Before we dive into Bent Knee’s new album Frosting, be a dear and leave your expectations at the door – we won’t be needing them where we’re going.

Release date: November 5, 2021 | Take This To Heart Records | Bandcamp | Facebook | Website

Full disclosure – I’m only doing this review because of the way its subject was advertised to me by our PR manager/resident music library. Don’t get me wrong, Bent Knee are a band that always sort of existed around the periphery of my tastes, and I did enjoy a few of their past records. With my prog rock phase decidedly behind me and my comfort music phase in full swing (please don’t judge), though, there wasn’t any reason for me to pick up on certain bands and albums that would’ve had me in giddy anticipation a few years ago, and Bent Knee’s Frosting was firmly en route to meeting the same fate – until I was told that it was a completely different beast compared to their previous output, that is. That’s when my morbid curiosity got the best of me once again.

It’s hard to find a short, snappy way to capture what exactly it is that’s different about Bent Knee this time around; after all, how do you neatly summarize a change this extensive yet entirely on-brand? An approximation, albeit an overly simplistic one, would be to call their new direction ‘noisy prog pop’, like Sleigh Bells irreverently mangling their merry way through a classic Yes record, but even that falls pitifully flat in face of the realization that there’s so much more than that going on here. I think it’d be best to let the music speak for itself in this case, so let’s see what Frosting has to offer.

Synthesized horn stabs, a quasi-hip hop beat, and Courtney Swain’s autotuned vocals – yep, this is definitely different from the Bent Knee I knew from a few years ago! “Invest in Breakfast” sets the stage radically and inventively, doing away with the old notion of easing the listener into a new sound and just kicking down the door with it instead, whether you like it or not. The following “Baby in the Bush” appears to be much more low-energy in comparison, until the brooding, pumping electronica is overrun by noisy guitars and a piano that feels almost sarcastic in this new environment. This is only one of two climaxes this song hits, so beware of its finale – you have been warned.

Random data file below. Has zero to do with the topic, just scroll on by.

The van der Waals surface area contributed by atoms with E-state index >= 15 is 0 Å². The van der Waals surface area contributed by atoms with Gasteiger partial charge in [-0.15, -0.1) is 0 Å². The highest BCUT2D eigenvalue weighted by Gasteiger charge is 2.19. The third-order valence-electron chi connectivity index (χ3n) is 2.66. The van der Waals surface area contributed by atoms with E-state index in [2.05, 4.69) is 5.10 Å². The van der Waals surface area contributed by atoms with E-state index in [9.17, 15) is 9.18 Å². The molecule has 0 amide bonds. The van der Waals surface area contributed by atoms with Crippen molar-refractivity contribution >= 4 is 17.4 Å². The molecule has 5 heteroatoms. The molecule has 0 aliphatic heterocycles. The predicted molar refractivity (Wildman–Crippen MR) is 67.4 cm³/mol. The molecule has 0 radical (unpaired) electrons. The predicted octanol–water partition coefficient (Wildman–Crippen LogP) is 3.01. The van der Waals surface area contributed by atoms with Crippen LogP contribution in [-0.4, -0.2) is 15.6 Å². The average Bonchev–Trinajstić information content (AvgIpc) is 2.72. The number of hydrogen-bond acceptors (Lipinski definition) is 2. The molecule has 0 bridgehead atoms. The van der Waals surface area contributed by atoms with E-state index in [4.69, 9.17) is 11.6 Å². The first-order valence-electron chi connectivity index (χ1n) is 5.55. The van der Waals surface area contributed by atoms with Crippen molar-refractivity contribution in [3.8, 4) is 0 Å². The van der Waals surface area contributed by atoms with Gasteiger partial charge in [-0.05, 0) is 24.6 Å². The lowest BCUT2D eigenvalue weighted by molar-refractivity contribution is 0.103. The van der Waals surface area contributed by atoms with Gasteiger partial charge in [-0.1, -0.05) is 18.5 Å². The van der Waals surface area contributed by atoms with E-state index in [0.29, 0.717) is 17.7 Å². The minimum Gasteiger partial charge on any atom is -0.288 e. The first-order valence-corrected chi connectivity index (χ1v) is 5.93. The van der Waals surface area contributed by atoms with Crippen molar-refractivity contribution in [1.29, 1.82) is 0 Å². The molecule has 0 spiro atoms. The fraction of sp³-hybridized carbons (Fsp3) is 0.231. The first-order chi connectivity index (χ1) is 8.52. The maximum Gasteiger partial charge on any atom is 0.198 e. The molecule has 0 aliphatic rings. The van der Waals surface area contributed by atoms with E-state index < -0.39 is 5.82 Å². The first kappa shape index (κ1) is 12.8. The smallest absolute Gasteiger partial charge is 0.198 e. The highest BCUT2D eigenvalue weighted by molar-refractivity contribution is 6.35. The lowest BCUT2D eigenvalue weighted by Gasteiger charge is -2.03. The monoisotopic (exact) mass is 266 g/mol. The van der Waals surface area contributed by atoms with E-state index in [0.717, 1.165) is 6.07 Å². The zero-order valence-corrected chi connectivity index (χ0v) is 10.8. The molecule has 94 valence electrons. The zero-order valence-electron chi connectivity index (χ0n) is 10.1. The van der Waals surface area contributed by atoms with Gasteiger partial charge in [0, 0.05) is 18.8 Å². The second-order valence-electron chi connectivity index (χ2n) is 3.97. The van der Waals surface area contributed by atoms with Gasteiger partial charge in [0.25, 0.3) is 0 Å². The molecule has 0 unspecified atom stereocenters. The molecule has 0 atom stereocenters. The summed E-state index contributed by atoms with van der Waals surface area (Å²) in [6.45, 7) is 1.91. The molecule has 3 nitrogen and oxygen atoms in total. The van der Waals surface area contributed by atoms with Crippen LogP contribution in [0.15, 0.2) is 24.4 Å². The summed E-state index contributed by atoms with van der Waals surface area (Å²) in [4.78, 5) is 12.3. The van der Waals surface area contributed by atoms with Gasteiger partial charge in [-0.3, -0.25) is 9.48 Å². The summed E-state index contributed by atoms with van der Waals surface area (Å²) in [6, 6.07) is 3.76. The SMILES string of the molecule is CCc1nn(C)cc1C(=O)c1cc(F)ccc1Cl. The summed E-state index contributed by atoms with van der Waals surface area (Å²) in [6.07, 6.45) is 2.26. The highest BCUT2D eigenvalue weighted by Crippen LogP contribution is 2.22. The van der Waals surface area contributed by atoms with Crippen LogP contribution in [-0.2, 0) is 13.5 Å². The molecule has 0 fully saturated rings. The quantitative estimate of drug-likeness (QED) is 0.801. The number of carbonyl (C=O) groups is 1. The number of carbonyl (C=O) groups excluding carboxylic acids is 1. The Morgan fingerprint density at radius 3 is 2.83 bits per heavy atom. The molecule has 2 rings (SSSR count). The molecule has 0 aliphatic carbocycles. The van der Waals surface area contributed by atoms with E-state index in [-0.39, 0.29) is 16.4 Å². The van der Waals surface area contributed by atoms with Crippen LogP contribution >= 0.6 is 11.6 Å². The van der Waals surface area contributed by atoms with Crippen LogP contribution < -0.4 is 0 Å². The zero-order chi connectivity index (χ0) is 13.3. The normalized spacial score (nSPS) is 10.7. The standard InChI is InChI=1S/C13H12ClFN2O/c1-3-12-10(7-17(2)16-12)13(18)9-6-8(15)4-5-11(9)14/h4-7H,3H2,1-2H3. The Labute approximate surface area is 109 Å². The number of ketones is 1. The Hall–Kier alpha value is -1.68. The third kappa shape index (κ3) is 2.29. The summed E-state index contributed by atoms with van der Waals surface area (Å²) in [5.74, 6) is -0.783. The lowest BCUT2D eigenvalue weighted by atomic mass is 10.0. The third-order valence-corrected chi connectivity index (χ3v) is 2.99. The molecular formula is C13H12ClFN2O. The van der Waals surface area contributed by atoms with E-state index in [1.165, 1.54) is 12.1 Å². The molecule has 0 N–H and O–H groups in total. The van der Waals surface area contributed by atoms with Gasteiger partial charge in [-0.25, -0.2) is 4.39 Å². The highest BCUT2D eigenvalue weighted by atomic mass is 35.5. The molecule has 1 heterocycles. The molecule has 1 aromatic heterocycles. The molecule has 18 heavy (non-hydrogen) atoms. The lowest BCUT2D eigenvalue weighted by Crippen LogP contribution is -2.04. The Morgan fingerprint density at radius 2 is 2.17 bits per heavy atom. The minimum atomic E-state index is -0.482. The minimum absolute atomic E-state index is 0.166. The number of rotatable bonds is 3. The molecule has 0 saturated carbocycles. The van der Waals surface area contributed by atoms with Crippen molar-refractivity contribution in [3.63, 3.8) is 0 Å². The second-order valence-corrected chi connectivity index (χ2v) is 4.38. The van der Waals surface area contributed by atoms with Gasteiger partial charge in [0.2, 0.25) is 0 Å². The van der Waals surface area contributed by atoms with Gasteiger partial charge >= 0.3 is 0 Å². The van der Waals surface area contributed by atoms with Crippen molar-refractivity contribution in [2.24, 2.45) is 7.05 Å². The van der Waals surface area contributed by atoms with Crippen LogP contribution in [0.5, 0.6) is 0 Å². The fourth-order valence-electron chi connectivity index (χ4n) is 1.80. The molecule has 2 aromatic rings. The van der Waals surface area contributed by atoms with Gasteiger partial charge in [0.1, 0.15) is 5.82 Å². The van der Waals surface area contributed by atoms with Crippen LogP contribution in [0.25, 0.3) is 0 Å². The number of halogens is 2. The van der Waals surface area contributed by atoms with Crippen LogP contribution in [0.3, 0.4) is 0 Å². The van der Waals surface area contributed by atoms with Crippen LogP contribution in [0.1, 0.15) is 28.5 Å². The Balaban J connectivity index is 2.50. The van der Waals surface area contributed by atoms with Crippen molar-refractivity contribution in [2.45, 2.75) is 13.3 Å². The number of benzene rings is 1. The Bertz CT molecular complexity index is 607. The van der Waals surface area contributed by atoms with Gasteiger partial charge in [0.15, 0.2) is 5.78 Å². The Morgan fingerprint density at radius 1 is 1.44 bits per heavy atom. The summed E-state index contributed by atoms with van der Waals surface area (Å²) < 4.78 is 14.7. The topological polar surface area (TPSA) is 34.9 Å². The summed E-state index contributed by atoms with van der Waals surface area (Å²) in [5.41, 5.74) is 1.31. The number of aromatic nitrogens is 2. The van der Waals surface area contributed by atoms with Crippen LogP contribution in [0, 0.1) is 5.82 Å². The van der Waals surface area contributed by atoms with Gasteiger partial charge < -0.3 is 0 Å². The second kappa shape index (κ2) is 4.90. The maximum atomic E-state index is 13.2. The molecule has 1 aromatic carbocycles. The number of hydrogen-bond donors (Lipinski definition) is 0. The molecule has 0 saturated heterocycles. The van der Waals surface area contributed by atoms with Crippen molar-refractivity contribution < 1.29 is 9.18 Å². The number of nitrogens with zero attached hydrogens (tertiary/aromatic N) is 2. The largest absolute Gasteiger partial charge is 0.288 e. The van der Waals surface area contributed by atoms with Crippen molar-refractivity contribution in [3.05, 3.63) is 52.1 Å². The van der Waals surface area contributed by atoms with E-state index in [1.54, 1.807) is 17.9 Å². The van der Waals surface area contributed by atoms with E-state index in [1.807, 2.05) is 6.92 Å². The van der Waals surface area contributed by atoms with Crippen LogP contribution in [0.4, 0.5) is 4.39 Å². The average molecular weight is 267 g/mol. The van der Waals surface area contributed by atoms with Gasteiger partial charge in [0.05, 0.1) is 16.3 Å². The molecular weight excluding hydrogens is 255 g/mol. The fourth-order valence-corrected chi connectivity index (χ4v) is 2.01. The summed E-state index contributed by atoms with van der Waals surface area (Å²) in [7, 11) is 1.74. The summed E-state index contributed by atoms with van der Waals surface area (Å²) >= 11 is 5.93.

Looking at the album’s striking cover art, it’s clear to find at least some sense of resemblance between the graphic motifs and the musical counterpart they’ve been chosen to represent. Frosting sees Bent Knee being hit by a fresh wave of creative potential, which shatters and rips apart the outer layers of their prior mode of musical expression to reveal a sleek new version of themselves below, but with scattered remnants of their old approaches still lingering in the vicinity. It’s a renewal from the outside in, forceful but never forced, keeping their identity intact while playfully morphing it to their every whim.

Most of the elements introduced over the first few songs on Frosting are tastefully carried out throughout the rest of the album as well; most prominently among those would be the vocal effects applied to everyone’s voices, both for lead and background vocals. To say that these changes are the record’s main appeal would be a disservice, though – it’s the constant creative contrast, as well as the references to other styles and cultures that make Frosting such a fun, refreshing experience. We’ve got bouncy, theatrical art pop (“Fighting All My Life”) right next to Nine Inch Nails by proxy (“The Upward Spiral”), we’ve got hip hop, noise, EDM, sirens, harmonies, quiet contemplation, and even the grand guitar hero moments we all look to prog rock for in the first place. Or, in short: we’ve got an almost unnervingly creative record on our hands here.

Admittedly, Frosting can be a bit of a handful because of this adventurous streak. It’s a bit like watching a toddler gleefully taking fistfuls of Play-Doh and mashing them together just to see what exciting new color might come out of it. Instead of the dull brown or grey these childish inquiries tended to yield back in the day, Bent Knee have wrangled a full Technicolor palette of exciting new sounds and combinations from their relentless explorations of possible paths to take with their insatiable creativity. Frosting is the perfect meeting point of playfulness and technical ability – executed without either of those two, it wouldn’t have come out as absurdly imaginative as it did. Progressive music is in good hands with minds like Bent Knee at its helm, who seem intent on pushing it ever forward with both immense prowess and childlike delight.

Dominik Böhmer

Dominik Böhmer

Pretentious? Moi?

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